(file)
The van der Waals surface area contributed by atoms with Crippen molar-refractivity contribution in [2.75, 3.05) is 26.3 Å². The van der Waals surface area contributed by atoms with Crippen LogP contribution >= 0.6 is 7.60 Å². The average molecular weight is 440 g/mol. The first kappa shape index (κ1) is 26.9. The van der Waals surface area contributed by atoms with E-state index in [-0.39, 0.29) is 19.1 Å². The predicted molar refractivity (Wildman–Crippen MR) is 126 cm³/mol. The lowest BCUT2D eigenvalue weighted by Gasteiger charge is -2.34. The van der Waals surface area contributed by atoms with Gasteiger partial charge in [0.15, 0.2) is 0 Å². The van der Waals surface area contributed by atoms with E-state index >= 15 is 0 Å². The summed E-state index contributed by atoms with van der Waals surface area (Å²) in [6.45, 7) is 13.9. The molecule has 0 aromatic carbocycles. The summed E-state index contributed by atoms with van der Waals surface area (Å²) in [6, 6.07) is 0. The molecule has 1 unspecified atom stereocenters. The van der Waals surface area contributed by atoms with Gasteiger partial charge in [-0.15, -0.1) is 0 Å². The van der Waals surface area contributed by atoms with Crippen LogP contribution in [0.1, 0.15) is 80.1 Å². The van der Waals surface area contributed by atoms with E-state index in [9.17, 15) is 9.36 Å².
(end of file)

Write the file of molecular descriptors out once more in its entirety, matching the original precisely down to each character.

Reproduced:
The van der Waals surface area contributed by atoms with Crippen molar-refractivity contribution in [2.75, 3.05) is 26.3 Å². The van der Waals surface area contributed by atoms with Crippen LogP contribution >= 0.6 is 7.60 Å². The average molecular weight is 440 g/mol. The first kappa shape index (κ1) is 26.9. The van der Waals surface area contributed by atoms with E-state index in [-0.39, 0.29) is 19.1 Å². The predicted molar refractivity (Wildman–Crippen MR) is 126 cm³/mol. The lowest BCUT2D eigenvalue weighted by Gasteiger charge is -2.34. The van der Waals surface area contributed by atoms with Gasteiger partial charge in [0.15, 0.2) is 0 Å². The van der Waals surface area contributed by atoms with E-state index >= 15 is 0 Å². The summed E-state index contributed by atoms with van der Waals surface area (Å²) in [6.45, 7) is 13.9. The molecule has 0 aromatic carbocycles. The summed E-state index contributed by atoms with van der Waals surface area (Å²) in [6, 6.07) is 0. The molecule has 1 unspecified atom stereocenters. The van der Waals surface area contributed by atoms with Gasteiger partial charge in [-0.15, -0.1) is 0 Å². The van der Waals surface area contributed by atoms with Crippen LogP contribution in [0.1, 0.15) is 80.1 Å². The van der Waals surface area contributed by atoms with E-state index in [9.17, 15) is 9.36 Å².